Paul Bowles

Paul Bowles

Paul Bowles drew his last breath on November 18, 1999, in Tangier. He was one of the greatest figures of the city, one of the last witnesses of the international era that he embodied in his own way, distant and lucid.

He was born in 1910 in New York. After studying at the University of Virginia, he went to Paris in 1929. Gertrude Stein advised him to go to Tangier. He described his state of mind at the time in his autobiography (Memoirs of a Nomad):

“Like any romantic, I was more or less certain that one day I would find a magical place that, by revealing its secrets, would give me wisdom and ecstasy, even death.”

He arrived in Tangier in 1931 by bus, not by sea! Here is how he perceived the city when he arrived:

“If I say that Tangier hit me as a dream city, you have to take the expression in its literal sense. Its topography was rich with typically dreamlike scenes: covered streets like corridors with, on each side, doors opening onto rooms, hidden terraces overlooking the sea, streets that were only stairs, dark dead ends, small squares arranged in steep places, so that one would have said the sets of a ballet drawn in defiance of the laws of perspective, with alleys leaving in all directions. There were also tunnels, ramparts, ruins, dungeons and cliffs, all classic places of the dream world.”

We understand better why the Anglo-Saxons call Tangier “The Dream City”. Bowles returned to Tangier the following year but returned to the United States. He married Jane Auer in 1937. His final return to Tangier took place in 1947 following a dream:

“In a beautiful late afternoon, I walked slowly through a complex network of galleries. Lying in bed, I reviewed what I had seen in a dream, sorry to have left this wonderful place when waking up when suddenly, I understood with amazement that this magical city really existed. It was Tangier.”

After a successful debut as a composer, Bowles turned to writing leaving an original work, imprinted with a black vision of humanity associated with a cold and detached style. Today, some of his works appear in the program of the Competition of the Professorship of English (CAPES and Aggregation), in France. Bowles’ literary work is often inspired by the same theme: Westerners trying to escape the boredom of their lives by taking refuge in an East (or South) that does not satisfy them and that they even find frightening.
Although having “sponsored” the authors of the “Beat Generation”, Bowles was never one of them.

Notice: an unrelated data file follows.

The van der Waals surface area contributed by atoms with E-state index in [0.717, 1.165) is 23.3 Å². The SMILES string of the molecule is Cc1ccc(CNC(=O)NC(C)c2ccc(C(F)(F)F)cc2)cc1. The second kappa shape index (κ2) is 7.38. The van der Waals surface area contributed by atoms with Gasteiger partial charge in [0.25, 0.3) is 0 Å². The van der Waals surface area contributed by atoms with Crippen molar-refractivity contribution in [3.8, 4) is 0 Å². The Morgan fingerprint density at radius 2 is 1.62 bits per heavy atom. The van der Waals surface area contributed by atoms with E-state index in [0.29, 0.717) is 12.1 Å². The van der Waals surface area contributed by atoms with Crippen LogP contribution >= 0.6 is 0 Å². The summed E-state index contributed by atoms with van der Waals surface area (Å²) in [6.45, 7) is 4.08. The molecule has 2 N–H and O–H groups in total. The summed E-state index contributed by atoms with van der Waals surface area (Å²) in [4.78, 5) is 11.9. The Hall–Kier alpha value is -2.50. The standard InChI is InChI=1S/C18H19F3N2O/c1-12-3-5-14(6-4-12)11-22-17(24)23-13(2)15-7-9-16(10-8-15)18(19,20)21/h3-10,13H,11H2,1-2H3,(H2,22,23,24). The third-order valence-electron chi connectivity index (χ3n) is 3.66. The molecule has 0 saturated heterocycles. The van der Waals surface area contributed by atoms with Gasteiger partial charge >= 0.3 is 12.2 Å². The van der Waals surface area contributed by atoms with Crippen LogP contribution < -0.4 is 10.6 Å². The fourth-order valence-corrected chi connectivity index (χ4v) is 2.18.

In addition to his literary and musical work, Paul Bowles leaves us a pioneering work on traditional Moroccan music that he went to record with his tape recorder in 1959, long before the fashion of “World Music”. These recordings, kept by the US Library of Congress, should be reissued.

In the cinema, in addition to his participation in the film “Senso” by Lucchino Visconti, he makes an appearance in the role of the narrator in the adaptation of “Un thé au Sahara” by Bernardo Bertolucci.
At the end of his life, Bowles became a “tourist” subject, he who defined himself as a traveler and not a tourist. In his autobiography, he said:

“Even today (ndw 1972), (…) the image of Tangier remains almost unchanged. People always come here dreaming of immersing themselves in the atmosphere of excess and prodigality that prevailed here in the forties; sometimes they even claim that the dream has come true.”

Roberta Bosca asked him in 1994 to describe the Tangier he loves:

“… watching Tangier from afar is a good way to beautify it and erase its flaws. Years ago, as soon as we arrived in Tangier, we felt literally hypnotized by the intense brightness. A light always moving, warm and soft when blowing desert winds, hard and melancholic when subjected to the influence of the ocean. The hypnosis disappeared, everyone was quickly taken by the intoxication of freedom. A freedom that turned into a prison for those who could not resist the call of the Kif, the hashish of the Atlas.

When I arrived in Tangier sixty years ago, people rode on donkeys; twice a week, camels brought supplies of wood and coal to the medina. On Thursday and Sunday, when the camels arrived, we celebrated. Joy and carelessness spontaneously arose in the Grand Souk Square. A place that by its colors, its musicians and its entertainers, resembled the Djema El Fna square of Marrakech.

(…) Now, for years I have not been to the medina and I have never lived there, too many people and dirt. I go back to the café Hafa. It is on its terrace that I continue to dream. Time has transformed everything except this place. Secret and silent, the Hafa coffee remained as before, magical. Generation after generation, this is where chess players, poets, writers, artists meet. And, installed on the old straw mats, they still surrender to the sweet illusions of the Kif.”

(in “La ville des mille et une lumières”. (in: Ailleurs, April 1994; n°1; pages 96 to 117).

Paul Bowles discovered Tangier, explored its facets and loved it intimately. His name will remain associated with the city.


Leave a Reply

Your email address will not be published. Required fields are marked *